Wednesday, March 28, 2018

The Jesus Mysteries by Tim Freke (Book Review)

SPOILER ALERT: Do NOT read this post if you are devout Christian, as it takes a lot of getting used to (even for moderates). Read it if you are interested in Ancient Egypt. 


Three years ago I watched a BBC documentary on the first centuries of Christianity. Among other things, it looked specifically at a subset of pagan religions that were very popular 2000 years ago and how Christianity absorbed them. There were several scholars discussing passages in the New Testament and how some events in the account of Jesus' life were taken directly from these pagan 'mystery' religions.  


I put off writing about this because it was seriously depressing. One of these events was Jesus riding into Jerusalem on a donkey on Palm Sunday. Another was the actual date of December 25th, when a pagan god known as Mithras was said to have been born. Historians place the likely birth of baby Jesus in the spring, as there is evidence of the census that was ordered at the time that Jesus was born. Another similarity is the visual of Jesus on the cross - the picture to the left is from a pagan relic B.C. The cross is recognized all over the world, but the Gospels sometimes say Jesus was hung from a tree.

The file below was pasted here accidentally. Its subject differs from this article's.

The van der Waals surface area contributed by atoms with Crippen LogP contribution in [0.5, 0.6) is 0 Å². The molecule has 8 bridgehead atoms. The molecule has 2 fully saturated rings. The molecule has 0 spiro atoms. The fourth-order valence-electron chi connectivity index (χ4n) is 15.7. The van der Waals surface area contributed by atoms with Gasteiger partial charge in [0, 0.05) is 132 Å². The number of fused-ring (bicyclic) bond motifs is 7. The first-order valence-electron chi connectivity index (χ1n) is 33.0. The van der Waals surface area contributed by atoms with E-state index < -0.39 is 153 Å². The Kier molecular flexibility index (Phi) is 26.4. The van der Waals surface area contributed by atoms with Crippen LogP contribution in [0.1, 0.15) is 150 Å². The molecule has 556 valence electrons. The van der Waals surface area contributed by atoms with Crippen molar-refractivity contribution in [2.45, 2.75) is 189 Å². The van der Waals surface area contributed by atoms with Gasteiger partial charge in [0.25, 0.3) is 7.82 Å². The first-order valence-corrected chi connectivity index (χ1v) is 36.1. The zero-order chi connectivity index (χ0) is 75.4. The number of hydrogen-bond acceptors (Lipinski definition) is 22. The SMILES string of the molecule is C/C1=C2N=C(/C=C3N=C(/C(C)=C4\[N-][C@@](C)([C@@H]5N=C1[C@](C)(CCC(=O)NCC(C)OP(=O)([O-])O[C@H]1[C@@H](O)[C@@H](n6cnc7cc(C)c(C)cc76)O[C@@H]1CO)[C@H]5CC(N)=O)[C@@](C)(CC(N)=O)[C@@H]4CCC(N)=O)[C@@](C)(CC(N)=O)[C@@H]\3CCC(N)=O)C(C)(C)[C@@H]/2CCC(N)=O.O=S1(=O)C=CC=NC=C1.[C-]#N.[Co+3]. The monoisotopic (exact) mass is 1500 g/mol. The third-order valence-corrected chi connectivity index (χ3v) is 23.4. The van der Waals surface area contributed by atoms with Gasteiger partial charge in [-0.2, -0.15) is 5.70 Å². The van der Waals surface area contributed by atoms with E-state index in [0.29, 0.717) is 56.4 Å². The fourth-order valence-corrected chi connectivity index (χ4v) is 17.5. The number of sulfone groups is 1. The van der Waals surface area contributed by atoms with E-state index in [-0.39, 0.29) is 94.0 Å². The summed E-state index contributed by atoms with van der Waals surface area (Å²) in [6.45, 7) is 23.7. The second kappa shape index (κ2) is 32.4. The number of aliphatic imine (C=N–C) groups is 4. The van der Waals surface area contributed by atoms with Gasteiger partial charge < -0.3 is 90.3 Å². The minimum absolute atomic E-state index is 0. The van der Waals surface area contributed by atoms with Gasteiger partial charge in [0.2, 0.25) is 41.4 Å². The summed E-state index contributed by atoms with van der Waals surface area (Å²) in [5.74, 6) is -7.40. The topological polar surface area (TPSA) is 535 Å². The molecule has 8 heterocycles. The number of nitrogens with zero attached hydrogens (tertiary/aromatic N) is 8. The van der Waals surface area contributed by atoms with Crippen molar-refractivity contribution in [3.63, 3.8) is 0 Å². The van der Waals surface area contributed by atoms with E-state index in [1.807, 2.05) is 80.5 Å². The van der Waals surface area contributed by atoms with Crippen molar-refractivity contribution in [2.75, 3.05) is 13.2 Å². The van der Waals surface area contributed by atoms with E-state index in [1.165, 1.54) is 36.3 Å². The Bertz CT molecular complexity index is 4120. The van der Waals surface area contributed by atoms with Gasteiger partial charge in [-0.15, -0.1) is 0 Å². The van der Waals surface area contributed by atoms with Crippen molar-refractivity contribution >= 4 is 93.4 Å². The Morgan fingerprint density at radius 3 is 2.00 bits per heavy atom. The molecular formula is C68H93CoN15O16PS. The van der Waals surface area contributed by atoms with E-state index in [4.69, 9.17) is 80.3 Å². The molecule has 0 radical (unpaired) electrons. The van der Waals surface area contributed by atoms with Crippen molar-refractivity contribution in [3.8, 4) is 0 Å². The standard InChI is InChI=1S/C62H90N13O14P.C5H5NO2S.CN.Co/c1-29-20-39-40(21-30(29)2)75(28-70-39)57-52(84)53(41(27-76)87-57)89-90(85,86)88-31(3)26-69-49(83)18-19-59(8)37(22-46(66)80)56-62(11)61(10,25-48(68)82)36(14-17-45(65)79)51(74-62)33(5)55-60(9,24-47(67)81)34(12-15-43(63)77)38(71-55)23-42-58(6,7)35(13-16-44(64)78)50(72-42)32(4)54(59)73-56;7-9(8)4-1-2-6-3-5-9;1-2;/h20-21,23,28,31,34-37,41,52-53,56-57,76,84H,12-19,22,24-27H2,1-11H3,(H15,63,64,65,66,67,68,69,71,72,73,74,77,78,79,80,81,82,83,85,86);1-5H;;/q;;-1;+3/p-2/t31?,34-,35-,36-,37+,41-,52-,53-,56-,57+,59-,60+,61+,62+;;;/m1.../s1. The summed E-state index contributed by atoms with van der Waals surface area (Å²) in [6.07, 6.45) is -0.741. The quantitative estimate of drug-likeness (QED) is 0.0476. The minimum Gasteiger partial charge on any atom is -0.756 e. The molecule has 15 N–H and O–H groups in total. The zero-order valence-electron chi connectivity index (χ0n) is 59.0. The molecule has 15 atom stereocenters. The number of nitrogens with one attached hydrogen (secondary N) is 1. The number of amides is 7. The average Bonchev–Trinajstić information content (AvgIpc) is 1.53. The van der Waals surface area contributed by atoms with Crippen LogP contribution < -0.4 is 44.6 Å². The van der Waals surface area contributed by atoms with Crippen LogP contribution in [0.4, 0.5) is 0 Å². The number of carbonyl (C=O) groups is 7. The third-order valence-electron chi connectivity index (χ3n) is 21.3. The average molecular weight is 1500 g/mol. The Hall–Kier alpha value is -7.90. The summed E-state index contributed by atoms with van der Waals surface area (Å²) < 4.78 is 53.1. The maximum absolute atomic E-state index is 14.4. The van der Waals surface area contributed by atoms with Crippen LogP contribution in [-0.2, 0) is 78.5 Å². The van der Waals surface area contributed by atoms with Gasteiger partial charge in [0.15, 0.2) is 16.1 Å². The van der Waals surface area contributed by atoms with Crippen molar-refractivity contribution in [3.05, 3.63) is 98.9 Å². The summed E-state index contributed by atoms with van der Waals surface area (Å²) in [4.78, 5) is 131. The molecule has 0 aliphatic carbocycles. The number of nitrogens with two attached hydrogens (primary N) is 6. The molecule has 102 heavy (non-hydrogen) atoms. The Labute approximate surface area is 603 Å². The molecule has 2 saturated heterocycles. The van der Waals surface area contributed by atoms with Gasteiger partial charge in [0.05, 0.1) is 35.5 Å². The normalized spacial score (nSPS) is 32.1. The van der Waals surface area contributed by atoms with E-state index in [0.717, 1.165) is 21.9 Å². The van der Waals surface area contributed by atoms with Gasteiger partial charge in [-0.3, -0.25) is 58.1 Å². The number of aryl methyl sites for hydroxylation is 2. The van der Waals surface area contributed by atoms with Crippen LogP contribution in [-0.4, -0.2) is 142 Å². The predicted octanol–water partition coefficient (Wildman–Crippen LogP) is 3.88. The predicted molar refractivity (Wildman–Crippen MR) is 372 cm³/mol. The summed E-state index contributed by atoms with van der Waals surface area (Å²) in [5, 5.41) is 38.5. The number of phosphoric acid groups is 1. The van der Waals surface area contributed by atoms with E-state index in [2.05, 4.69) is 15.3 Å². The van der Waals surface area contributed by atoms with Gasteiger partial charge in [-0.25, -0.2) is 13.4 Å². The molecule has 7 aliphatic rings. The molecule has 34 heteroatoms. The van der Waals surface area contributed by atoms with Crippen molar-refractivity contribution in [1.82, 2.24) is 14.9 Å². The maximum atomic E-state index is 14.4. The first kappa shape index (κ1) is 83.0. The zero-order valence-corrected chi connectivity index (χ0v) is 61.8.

This BBC documentary drew many parallels between Christianity and various pagan myths, especially the mystery religions in Ancient Egypt and Palestine. 

One of the speakers on the show was a man called Timothy Freke, co-author of the most jarring and controversial book I have read, called The Jesus Mysteries: Was the Original Jesus a Pagan God? In the book, Timothy Freke and Peter Gandy go through almost every scene in the New Testament, telling us what pagan religion it was taken from. There were 5 or 6 pagan myths with somewhat similar storylines, all part of a broader spiritual movement. The book is detailed, it is obvious that a huge amount of work went into writing it. But even for me, a lapsed Catholic, it was  the most depressing book I had ever read. If it was true, it would make me doubt everything. 


There was a bright side to the book, or I wouldn't review it. The authors suggest that mystery religions were about establishing a direct connection with God through mystical means, using the story as a spiritual guide. The story itself was not to be taken literally, but even with mystery religions, the public often did. They advocate viewing the Gospels symbolically and gleaning messages that will help us grow spiritually and emotionally, like Eckart Tolle's interpretations in A New Earth. 


It is worth reading, but I have to admit that I didn't enjoy the book at all. In part because of the tone, which is often antagonistic to the Church. And sensationalist. I may not be a practicing Catholic, but I still value my upbringing, and I do connect with Mary, Jesus and the saints in my own meditations. I was half-hoping none of the things in the book were true, so I set out to fact check it. That is when I stumbled across a term paper written by Dr Martin Luther King Jr, which was published at Stanford: The Influence of Mystery Religions on Christianity {LINK}